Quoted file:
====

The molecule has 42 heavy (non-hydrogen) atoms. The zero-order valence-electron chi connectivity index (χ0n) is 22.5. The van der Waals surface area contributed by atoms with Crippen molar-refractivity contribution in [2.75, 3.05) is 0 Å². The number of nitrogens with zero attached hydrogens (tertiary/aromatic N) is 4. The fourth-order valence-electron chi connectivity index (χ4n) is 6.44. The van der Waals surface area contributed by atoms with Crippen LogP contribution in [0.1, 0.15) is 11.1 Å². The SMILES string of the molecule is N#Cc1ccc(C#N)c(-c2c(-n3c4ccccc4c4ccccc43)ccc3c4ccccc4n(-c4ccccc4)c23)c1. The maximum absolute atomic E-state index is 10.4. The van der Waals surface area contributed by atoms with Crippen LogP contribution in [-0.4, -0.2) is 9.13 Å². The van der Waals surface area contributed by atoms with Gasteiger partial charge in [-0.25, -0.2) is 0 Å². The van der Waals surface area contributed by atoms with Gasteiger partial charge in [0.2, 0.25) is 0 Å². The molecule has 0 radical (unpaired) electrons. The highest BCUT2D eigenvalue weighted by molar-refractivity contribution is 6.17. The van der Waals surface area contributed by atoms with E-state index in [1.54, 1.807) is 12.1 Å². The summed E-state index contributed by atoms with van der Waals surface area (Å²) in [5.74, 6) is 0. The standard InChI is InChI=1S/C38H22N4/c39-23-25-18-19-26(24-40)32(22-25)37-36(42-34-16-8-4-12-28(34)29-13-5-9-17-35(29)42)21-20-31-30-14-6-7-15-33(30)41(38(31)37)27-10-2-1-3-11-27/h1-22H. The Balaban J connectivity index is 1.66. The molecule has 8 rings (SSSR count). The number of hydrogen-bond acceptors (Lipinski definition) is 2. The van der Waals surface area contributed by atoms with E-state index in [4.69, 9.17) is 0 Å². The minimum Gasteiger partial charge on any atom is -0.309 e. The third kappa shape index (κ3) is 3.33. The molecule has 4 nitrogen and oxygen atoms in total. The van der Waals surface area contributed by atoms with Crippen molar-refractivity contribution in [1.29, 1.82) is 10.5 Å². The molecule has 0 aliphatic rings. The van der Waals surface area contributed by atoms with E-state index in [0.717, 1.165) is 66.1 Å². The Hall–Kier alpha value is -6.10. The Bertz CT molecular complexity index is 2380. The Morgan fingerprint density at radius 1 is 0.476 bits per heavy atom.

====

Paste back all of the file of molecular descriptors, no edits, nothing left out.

The molecule has 42 heavy (non-hydrogen) atoms. The zero-order valence-electron chi connectivity index (χ0n) is 22.5. The van der Waals surface area contributed by atoms with Crippen molar-refractivity contribution in [2.75, 3.05) is 0 Å². The number of nitrogens with zero attached hydrogens (tertiary/aromatic N) is 4. The fourth-order valence-electron chi connectivity index (χ4n) is 6.44. The van der Waals surface area contributed by atoms with Crippen LogP contribution in [0.1, 0.15) is 11.1 Å². The SMILES string of the molecule is N#Cc1ccc(C#N)c(-c2c(-n3c4ccccc4c4ccccc43)ccc3c4ccccc4n(-c4ccccc4)c23)c1. The maximum absolute atomic E-state index is 10.4. The van der Waals surface area contributed by atoms with Crippen LogP contribution in [-0.4, -0.2) is 9.13 Å². The van der Waals surface area contributed by atoms with Gasteiger partial charge in [-0.25, -0.2) is 0 Å². The van der Waals surface area contributed by atoms with Gasteiger partial charge in [0.2, 0.25) is 0 Å². The molecule has 0 radical (unpaired) electrons. The highest BCUT2D eigenvalue weighted by molar-refractivity contribution is 6.17. The van der Waals surface area contributed by atoms with E-state index in [1.54, 1.807) is 12.1 Å². The summed E-state index contributed by atoms with van der Waals surface area (Å²) in [5.74, 6) is 0. The standard InChI is InChI=1S/C38H22N4/c39-23-25-18-19-26(24-40)32(22-25)37-36(42-34-16-8-4-12-28(34)29-13-5-9-17-35(29)42)21-20-31-30-14-6-7-15-33(30)41(38(31)37)27-10-2-1-3-11-27/h1-22H. The Balaban J connectivity index is 1.66. The molecule has 8 rings (SSSR count). The number of hydrogen-bond acceptors (Lipinski definition) is 2. The van der Waals surface area contributed by atoms with E-state index in [4.69, 9.17) is 0 Å². The minimum Gasteiger partial charge on any atom is -0.309 e. The third kappa shape index (κ3) is 3.33. The molecule has 4 nitrogen and oxygen atoms in total. The van der Waals surface area contributed by atoms with Crippen molar-refractivity contribution in [1.29, 1.82) is 10.5 Å². The molecule has 0 aliphatic rings. The van der Waals surface area contributed by atoms with E-state index in [0.717, 1.165) is 66.1 Å². The Hall–Kier alpha value is -6.10. The Bertz CT molecular complexity index is 2380. The Morgan fingerprint density at radius 1 is 0.476 bits per heavy atom.